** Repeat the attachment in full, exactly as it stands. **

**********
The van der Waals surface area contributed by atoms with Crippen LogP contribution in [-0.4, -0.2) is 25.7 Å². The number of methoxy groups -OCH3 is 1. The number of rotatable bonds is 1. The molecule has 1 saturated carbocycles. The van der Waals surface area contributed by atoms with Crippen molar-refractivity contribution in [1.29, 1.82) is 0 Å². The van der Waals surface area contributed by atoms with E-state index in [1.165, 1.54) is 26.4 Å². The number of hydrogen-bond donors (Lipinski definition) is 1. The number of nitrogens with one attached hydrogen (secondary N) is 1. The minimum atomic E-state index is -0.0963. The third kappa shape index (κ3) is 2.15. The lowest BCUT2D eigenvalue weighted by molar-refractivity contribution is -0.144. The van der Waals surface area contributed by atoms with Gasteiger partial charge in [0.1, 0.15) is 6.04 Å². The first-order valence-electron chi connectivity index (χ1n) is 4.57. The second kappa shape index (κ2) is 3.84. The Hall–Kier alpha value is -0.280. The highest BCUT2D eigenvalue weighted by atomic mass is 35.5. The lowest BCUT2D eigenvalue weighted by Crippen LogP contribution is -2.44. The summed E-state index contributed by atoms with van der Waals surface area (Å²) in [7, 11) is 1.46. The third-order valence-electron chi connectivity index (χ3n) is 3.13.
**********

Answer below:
The van der Waals surface area contributed by atoms with Crippen LogP contribution in [-0.4, -0.2) is 25.7 Å². The number of methoxy groups -OCH3 is 1. The number of rotatable bonds is 1. The molecule has 1 saturated carbocycles. The van der Waals surface area contributed by atoms with Crippen molar-refractivity contribution in [1.29, 1.82) is 0 Å². The van der Waals surface area contributed by atoms with E-state index in [1.165, 1.54) is 26.4 Å². The number of hydrogen-bond donors (Lipinski definition) is 1. The number of nitrogens with one attached hydrogen (secondary N) is 1. The minimum atomic E-state index is -0.0963. The third kappa shape index (κ3) is 2.15. The lowest BCUT2D eigenvalue weighted by molar-refractivity contribution is -0.144. The van der Waals surface area contributed by atoms with Gasteiger partial charge in [0.1, 0.15) is 6.04 Å². The first-order valence-electron chi connectivity index (χ1n) is 4.57. The second kappa shape index (κ2) is 3.84. The Hall–Kier alpha value is -0.280. The highest BCUT2D eigenvalue weighted by atomic mass is 35.5. The lowest BCUT2D eigenvalue weighted by Crippen LogP contribution is -2.44. The summed E-state index contributed by atoms with van der Waals surface area (Å²) in [7, 11) is 1.46. The third-order valence-electron chi connectivity index (χ3n) is 3.13.